Wake County Schools

Thomas Favre-Bulle / Flickr

About one out of ten black students in Wake County’s Public Schools were suspended last school year, according to an annual report presented to Wake County School Board members on Tuesday.

Black students accounted for 63 percent of Wake’s total suspensions, while making up about of fourth of the overall population. Black students also made up 59 percent of Wake’s individual suspensions.

Wake County Superintendent Jim Merrill said the report shows investing in Wake schools has economic benefits for the county.
Jess Clark

Investment in Wake County schools is increasing property values, job growth and spending according to a study out of N.C. State. Wake schools and a local nonprofit called Wake Ed Partnership commissioned N.C. State researcher Mike Walden to conduct the study.

A picture of a sale sign in front of a home.
myguysmoving.com / Flickr

The switch to a year-round calendar for 22 schools in Wake County may have hurt some home prices, according to a new study out of Elon University and RTI International. It looked at how home prices changed after Wake made a controversial decision in 2007 to convert 22 schools to a year-round calendar.

As a new teacher for Wake County Schools, Vasti Rodriguez earns one of the highest local salary supplements in the state.
Jess Clark

Schools faced teacher shortages as students returned to the classroom last month. School districts across the state have different challenges when it comes to finding teachers, depending on where they’re located.

Rural districts, most of which offer lower salaries than urban districts, can find it especially tough to recruit new teachers, but they’re coming up with some creative solutions.

high school students
Vancouver Film School via Flickr/Creative Commons

Wake County School leaders hope to spend millions over the next few years to help support their high-poverty schools.

Officials identified 12 “high-needs” elementary schools earlier this year that will receive extra resources like professional development and more pay for teachers.

“One immediate need that we saw in a lot of the schools had to do with vacancies,” said Cathy Moore, Wake's deputy superintendent for school performance, at a recent school board meeting. 

Classroom
WUNC File Photo

Wake County officials are drafting new plans to reassign some students next school year.

School reassignment has been one of the most contentious topics in the Wake County school system. Officials didn't make any assignment changes last year for the current school year because only one new school opened up.

But 17 new schools are slated to open in the next few years to keep pace with the fast-growing county.

“Twenty-two babies are born every day in Wake County hospitals,” said school board member Christine Kushner. “That’s a kindergarten class born every day.”

Police Training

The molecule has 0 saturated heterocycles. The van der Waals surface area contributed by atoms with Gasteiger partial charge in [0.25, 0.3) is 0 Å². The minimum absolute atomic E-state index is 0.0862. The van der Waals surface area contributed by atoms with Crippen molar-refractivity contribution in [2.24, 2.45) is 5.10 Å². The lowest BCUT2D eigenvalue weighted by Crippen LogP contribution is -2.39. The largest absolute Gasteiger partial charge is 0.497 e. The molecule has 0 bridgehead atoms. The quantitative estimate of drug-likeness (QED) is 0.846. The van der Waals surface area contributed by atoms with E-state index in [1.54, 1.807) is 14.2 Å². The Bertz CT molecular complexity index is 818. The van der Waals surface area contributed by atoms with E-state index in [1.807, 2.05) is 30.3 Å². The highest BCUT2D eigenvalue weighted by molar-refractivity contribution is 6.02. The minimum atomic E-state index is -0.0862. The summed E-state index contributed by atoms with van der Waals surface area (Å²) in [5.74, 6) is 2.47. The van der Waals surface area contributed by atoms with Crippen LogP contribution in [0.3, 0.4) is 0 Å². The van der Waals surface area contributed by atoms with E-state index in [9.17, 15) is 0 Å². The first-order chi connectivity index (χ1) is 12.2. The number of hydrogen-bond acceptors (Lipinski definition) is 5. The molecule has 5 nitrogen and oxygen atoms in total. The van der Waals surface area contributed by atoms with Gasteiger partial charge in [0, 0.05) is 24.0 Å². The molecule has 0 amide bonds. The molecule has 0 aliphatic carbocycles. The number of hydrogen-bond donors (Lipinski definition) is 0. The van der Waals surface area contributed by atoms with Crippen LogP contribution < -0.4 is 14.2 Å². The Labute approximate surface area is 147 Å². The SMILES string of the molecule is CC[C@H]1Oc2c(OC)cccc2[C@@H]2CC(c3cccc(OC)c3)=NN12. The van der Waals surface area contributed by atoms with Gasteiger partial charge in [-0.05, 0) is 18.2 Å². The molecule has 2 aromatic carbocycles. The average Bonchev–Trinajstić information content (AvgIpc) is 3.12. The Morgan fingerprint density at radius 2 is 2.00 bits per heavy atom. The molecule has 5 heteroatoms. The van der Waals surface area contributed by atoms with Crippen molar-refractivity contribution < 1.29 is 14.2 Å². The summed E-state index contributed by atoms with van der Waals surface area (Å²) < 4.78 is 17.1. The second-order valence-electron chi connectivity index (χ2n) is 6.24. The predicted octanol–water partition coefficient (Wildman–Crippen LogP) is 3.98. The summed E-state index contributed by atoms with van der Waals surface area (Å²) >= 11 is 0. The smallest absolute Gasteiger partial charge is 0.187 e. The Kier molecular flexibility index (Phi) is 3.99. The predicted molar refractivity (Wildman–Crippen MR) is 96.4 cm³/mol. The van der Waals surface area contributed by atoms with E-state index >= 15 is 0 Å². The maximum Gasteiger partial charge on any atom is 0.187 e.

Nashville.gov

The Wake County Public School System has proposed a new agreement with local law enforcement regarding the use of police inside the schools.

School Resource Officers are local law enforcement patrolling the county's 26 high schools and 33 middle schools, one to each school.

The school board discussed publicly for the first time Tuesday night a new "Memorandum of Understanding" -- or MOU -- that would require specialized training for officers who will work with public school children. The agreement also requires more rigorous reporting of SOR-student interactions.

Married couple Tracy and Britt Morton, both teachers at Apex High School, explain why they are leaving their current teaching positions. They spoke at a Wake County Schools news conference Thursday.
Reema Khrais

 An alarming number of Wake County teachers have resigned midway through this school year,  according to school officials. More than 600 teachers have left their jobs since July 2013, an increase of 41 percent from last year. Many critics say the current legislative policies and flat pay scale are discouraging teachers from staying the classroom. Listen to the full report below: 

    

Wake County schools currently serve more than 2,000 preschool children.
Sarah Gilbert via Flickr

Wake County school officials say they hope to expand pre-kindergarten services by adding more than 200 slots for next school year. 

Superintendent Jim Merrill is asking the Board of Commissioners for $39 million in local funding, with about $1.5 million directed toward hiring more teachers, assistant teachers and special education experts. 

The state's NAACP along with other civil rights groups held a press conference Thursday afternoon outside East Wake High School.
Reema Khrais

A group of parents, students and civil rights organizations filed a federal lawsuit against the Wake County School system and local police departments, alleging that the school system’s policing practices “violate the constitutional rights of students.”

The complaint claims that the police officers who work in Wake County schools unlawfully punish students and criminalize exceedingly minor misbehaviors such as “throwing water balloons, stealing paper from a recycling bin and play-fighting with a friend.” 

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